Smoking remains the leading preventable cause of morbidity and mortality in the United States and its prevalence is elevated in disparate groups (e.g., mental health problems, low education, low SES) characterizedby chronic stress. Integrated physiological and psychological processes related to stress and cigarette smokingmay elucidate these relations. For example, nicotine consumption and stress repeatedly activate thehypothalamic-pituitary-adrenal (HPA) axis and sympathetic nervous system (SNS) system, leading todysregulation that has been empirically linked to craving, reward, and lapse, following cessation. Emergingresearch suggests cognitive vulnerabilities related to how one appraises stress also may play a role in stress-precipitated smoking. However, one notable gap in the existing body of work is that it has not adequatelybridged the relations between psychological states, physiology, and smoking behavior, thereby limiting theutility of translating findings to intervention. The Biopsychosocial model of challenge and threat identifies twodistinct responses to stress, integrating psychological and physiological processes. Specifically, a challengeappraisal, in the context of stress, occurs when one perceives coping resources to exceed environmentaldemands, and is accompanied by less negative affect. Alternatively, a threat appraisal occurs when oneperceives limited resources to cope with a taxing environmental demand and is accompanied by high negativeaffect and inability to respond in an adaptive manner. These responses are also associated with uniquecardiovascular responses whereby both responses are associated with increased sympathetic nervous systemactivation but challenge is characterized by an increase in cardiac output (CO) and decrease in total peripheralresistance (TPR), and threat is prototypically characterized by little change in CO and an increase in TPR.Informed by this model, the current proposal seeks to fill an existing gap in the investigation of stress-precipitated smoking by simultaneously examining cognitive appraisal and cardiovascular reactivity asmechanisms explaining stress-precipitated smoking. Using a modified version of the Trier Social Stress Test,participants will be randomly assigned to receive either supportive (i.e., positive) or unsupportive (i.e.,negative) non-verbal feedback from confederates. We expect two significant outcomes from the proposedresearch: (1) determine whether challenge and threat manipulations are differentially related to smokingmotivation and smoking behavior; and (2) identify cognitive appraisal and CV reactivity as mechanismsexplaining stress-precipitated smoking, thereby providing preliminary support for the development andapplication of interventions. Via this novel exploration of stress-precipitated smoking, and multi-methodexamination of cognitive and physiological explanatory mechanisms, this proposal is expected to have directtranslational impact on smoking intervention.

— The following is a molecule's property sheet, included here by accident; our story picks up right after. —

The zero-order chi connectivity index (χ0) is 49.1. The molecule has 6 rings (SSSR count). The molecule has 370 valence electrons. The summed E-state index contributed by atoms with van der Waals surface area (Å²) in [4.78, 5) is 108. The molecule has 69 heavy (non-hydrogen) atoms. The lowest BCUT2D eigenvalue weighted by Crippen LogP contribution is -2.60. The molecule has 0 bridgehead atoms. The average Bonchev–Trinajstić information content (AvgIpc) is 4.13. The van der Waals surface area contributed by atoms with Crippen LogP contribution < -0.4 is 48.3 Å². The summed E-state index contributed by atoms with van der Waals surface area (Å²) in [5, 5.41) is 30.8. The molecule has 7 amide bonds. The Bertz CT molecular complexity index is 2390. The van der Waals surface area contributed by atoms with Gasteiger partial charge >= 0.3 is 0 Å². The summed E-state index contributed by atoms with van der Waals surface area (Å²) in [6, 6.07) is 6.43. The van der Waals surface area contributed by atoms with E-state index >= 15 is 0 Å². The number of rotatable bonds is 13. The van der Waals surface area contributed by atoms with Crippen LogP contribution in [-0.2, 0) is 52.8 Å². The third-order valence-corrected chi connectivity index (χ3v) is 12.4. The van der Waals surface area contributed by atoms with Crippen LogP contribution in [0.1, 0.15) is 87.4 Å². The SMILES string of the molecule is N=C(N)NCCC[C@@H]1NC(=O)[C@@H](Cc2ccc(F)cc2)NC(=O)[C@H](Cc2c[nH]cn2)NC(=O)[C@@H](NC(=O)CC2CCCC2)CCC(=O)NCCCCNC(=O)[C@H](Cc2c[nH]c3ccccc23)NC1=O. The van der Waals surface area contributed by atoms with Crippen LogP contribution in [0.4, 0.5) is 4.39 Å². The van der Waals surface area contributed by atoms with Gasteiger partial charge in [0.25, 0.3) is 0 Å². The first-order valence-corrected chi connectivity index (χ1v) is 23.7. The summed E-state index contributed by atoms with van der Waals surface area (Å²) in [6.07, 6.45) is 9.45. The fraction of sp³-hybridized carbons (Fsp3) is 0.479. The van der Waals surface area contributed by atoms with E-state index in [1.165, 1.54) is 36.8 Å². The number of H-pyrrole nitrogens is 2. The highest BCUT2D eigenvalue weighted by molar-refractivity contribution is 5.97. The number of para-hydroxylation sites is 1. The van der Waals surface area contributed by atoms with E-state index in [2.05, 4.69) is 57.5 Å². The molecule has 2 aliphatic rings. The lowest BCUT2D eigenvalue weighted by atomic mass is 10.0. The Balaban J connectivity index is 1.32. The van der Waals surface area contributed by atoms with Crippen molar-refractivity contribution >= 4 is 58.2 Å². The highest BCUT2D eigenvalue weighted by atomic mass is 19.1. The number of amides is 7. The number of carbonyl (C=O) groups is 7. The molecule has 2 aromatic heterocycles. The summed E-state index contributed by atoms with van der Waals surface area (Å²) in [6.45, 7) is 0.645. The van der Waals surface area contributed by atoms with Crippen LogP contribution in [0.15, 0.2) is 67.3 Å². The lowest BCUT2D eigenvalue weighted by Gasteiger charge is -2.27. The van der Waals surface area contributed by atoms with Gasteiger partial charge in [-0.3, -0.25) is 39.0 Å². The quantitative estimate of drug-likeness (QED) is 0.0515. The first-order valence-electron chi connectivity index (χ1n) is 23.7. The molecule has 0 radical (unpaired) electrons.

|Effective start/end date||4/1/17 → 3/31/18|
- National Institutes of Health (NIH)
Sympathetic Nervous System